The First Auction of Photographs in the United States
February 14, 1952
Much has changed over the course of our 75-year history here at Swann Galleries, from new departments to the expansion our exhibition space. One small but crucial metamorphosis has been the evolution of our sale catalogues.
From simple, printed pamphlets containing written descriptions of each lot to the glossy illustrated volumes of today, there is perhaps no better example of the vast changes in style and design than the catalogues made for our Photographs & Photobooks department.
The First Complete Auction of Photographica in America
A Panoramic History of the Art of Photography
On Valentine’s Day, 1952, Swann Galleries held the first American auction dedicated to Photographs: A Panoramic History of the Art of Photography as Applied to Book Illustration From Its Inception Up To Date: The Important Collection of the Late Albert E. Marshall of Providence, R. I.
The image above is of a facsimile of that 1952 catalogue, printed in 1978. In the foreword of the reprint, Swann Galleries’ first Director of Photographs David Margolis noted:
“Relatively little note was taken in 1952 when Swann Galleries issued the catalogue … certainly no one realized collecting history was being made.”
The catalogue included no photographic illustrations of the lots being offered, instead, according to Margolis, “working with Mr. Marshall’s notes, a copy of Taft’s Photography and the American Scene, and little else, [Edwin V.] Halbmeier created an accurate, interesting (and now historically important) catalogue … this photographic incunable created a vivid picture of the ‘pre-explosion’ period in the collecting of photographic literature and images.”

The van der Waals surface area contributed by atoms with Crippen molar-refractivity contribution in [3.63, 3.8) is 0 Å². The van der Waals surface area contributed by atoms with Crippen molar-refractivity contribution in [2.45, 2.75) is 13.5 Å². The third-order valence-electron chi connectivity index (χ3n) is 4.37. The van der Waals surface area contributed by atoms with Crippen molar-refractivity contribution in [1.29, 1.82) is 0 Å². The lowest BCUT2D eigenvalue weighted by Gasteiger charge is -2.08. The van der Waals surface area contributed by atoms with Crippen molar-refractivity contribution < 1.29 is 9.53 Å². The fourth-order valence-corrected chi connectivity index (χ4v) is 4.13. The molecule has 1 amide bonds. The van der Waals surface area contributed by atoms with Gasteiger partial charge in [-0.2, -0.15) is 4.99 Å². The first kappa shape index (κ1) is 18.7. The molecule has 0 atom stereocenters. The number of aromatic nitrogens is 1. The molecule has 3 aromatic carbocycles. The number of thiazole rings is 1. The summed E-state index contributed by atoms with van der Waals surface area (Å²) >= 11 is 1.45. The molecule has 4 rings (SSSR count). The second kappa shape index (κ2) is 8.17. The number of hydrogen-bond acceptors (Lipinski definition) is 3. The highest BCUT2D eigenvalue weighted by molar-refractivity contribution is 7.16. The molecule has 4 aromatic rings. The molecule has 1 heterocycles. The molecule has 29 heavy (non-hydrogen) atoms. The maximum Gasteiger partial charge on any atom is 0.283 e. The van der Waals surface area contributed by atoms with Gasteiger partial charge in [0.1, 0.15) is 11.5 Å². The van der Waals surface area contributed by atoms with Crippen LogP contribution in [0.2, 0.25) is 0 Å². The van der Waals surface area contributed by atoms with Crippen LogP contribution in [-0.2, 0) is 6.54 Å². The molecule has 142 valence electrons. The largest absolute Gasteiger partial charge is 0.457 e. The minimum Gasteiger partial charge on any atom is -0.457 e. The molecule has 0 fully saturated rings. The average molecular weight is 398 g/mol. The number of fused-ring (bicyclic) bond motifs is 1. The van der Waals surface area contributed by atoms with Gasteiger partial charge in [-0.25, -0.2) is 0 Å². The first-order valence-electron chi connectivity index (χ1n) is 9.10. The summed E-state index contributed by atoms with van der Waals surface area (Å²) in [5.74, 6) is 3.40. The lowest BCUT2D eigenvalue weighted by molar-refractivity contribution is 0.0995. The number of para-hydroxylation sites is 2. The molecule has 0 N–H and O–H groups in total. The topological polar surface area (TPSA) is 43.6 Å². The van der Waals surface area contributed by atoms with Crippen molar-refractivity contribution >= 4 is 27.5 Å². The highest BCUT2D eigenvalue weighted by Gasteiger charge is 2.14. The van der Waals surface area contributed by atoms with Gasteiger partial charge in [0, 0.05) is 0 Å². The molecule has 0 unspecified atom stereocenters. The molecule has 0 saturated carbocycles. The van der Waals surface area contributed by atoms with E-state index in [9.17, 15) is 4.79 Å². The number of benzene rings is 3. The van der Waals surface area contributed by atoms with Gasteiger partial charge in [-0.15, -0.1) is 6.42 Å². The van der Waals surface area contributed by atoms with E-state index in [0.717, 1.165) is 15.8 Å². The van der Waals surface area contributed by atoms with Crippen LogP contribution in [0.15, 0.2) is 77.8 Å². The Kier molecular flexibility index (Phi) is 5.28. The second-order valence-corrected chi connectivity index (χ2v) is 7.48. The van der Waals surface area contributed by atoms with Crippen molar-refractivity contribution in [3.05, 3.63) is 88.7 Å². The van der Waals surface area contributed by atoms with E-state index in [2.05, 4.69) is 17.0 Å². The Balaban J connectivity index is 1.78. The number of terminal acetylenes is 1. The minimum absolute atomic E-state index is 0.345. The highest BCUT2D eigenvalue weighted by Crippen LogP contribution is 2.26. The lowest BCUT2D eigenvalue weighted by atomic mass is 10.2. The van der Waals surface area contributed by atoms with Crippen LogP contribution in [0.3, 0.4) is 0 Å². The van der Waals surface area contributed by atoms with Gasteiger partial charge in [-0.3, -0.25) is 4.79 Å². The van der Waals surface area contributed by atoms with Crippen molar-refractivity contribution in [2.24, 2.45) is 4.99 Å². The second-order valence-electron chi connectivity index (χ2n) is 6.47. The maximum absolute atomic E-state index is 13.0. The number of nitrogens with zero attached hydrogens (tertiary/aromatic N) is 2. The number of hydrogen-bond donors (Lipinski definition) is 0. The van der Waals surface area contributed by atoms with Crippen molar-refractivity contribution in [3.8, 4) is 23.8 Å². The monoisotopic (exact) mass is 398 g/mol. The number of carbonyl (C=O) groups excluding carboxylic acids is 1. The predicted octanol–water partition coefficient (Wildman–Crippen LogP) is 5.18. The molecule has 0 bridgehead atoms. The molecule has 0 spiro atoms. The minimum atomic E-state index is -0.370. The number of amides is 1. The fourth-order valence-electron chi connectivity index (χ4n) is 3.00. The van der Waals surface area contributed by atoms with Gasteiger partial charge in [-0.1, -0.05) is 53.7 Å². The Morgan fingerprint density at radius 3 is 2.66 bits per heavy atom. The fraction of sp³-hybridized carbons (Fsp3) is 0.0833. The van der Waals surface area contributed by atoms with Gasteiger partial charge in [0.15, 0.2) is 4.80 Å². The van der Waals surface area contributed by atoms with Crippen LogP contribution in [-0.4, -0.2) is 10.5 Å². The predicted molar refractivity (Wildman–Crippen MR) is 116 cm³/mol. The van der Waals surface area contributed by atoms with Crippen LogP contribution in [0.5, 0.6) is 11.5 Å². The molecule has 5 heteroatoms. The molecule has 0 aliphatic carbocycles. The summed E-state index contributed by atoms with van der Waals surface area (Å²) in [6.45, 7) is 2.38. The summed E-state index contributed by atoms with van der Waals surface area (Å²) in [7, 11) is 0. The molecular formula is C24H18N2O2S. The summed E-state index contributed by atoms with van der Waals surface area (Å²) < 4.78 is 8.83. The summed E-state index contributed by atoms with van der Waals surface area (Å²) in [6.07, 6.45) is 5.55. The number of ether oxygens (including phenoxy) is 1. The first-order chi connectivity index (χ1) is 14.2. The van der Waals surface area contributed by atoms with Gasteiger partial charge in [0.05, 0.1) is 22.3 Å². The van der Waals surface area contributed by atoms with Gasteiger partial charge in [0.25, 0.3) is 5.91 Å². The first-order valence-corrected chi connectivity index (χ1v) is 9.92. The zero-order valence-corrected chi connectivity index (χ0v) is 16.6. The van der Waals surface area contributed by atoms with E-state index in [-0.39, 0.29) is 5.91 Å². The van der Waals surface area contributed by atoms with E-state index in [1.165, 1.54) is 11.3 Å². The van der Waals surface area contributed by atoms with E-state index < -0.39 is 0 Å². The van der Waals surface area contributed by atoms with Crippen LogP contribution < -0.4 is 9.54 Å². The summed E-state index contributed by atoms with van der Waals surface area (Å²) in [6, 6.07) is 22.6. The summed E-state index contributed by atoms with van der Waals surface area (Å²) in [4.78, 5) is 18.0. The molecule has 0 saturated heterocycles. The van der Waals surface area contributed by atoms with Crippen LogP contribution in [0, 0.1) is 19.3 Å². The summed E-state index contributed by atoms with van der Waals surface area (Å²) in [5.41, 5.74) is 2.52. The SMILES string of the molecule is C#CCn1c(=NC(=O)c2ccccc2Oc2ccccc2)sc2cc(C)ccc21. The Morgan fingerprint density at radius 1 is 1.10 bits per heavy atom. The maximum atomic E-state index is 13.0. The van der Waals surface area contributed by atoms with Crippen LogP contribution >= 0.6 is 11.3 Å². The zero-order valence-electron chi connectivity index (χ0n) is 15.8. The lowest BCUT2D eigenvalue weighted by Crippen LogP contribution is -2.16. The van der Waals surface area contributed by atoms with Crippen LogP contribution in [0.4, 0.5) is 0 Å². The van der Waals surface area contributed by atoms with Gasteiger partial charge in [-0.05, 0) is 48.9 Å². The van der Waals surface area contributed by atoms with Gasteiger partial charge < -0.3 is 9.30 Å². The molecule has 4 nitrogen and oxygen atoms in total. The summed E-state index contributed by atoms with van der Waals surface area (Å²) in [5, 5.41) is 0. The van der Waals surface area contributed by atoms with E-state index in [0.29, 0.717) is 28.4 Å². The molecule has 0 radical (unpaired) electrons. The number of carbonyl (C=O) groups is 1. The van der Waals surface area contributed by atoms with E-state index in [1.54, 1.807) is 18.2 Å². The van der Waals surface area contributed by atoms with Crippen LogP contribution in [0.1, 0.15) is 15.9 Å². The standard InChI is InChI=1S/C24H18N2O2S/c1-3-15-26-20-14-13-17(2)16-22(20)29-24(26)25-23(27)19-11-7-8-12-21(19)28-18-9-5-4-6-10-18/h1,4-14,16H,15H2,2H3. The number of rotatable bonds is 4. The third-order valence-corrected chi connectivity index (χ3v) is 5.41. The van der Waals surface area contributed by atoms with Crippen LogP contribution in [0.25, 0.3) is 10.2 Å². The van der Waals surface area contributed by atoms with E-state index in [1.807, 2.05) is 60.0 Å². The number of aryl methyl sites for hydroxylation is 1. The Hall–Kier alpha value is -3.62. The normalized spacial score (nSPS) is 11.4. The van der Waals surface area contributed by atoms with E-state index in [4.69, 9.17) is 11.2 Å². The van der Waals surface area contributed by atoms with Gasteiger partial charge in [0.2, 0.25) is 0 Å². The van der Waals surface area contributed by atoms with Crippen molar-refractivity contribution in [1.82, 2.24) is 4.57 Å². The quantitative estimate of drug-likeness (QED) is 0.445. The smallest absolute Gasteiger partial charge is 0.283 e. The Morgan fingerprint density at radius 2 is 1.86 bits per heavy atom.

The above sample page from the interior of the catalogue shows Halbmeier’s lot descriptions. The facsimile edition was appended with prices realized from the sale (seen below). Despite the sale being “heavily attended; some of the buyers later became synonymous with the field of Photographica: Beaumont Newhall, S.R. Strober, Louis Shipley, and Willard Morgan.” According to Margolis, some of these exquisite pieces sold for unbelievably low prices (even when adjusted for inflation). Note that the catalogue gave no pre-sale estimates, a convention that carried on into the 1980s. Looking at the prices realized, it’s also clear that the sale was conducted in an everything-must-go fashion: lots went for as low as $3.00 and the sale boasted a 100% sell-through rate.
The top lot of the sale was Lot 238, a collection of more than 1,000 plates from Eadweard Muybridge‘s Animal Locomotion, 1887, which sold for a mere $250 (the equivalent of $2,235 today). That is an amazing price, when you consider that a collection of 125 plates from the same groundbreaking publication sold for $81,000 at Swann in 2009; and a group of 50 brought $62,500 in 2017, also at Swann, 65 years after that inaugural auction. Single plates from Animal Locomotion regularly sell for thousands today. The complete list of prices realized can be seen below, and as Margolis noted at the close of his foreword, photography collectors today will probably “Read ’em and weep!”
After holding America’s first photo sale, our Photographs Department is still innovating. Catalogues continue to be a vital and evolving element of Swann; in addition to every lot in the catalogue being illustrated and even more elaborately described, browsing and bidding is available on our app, and interactive pages in our digital catalogues give additional images, sometimes even video. You can also check out our digital database of past catalogues for 15 years of Swann cataloguing from all of our departments.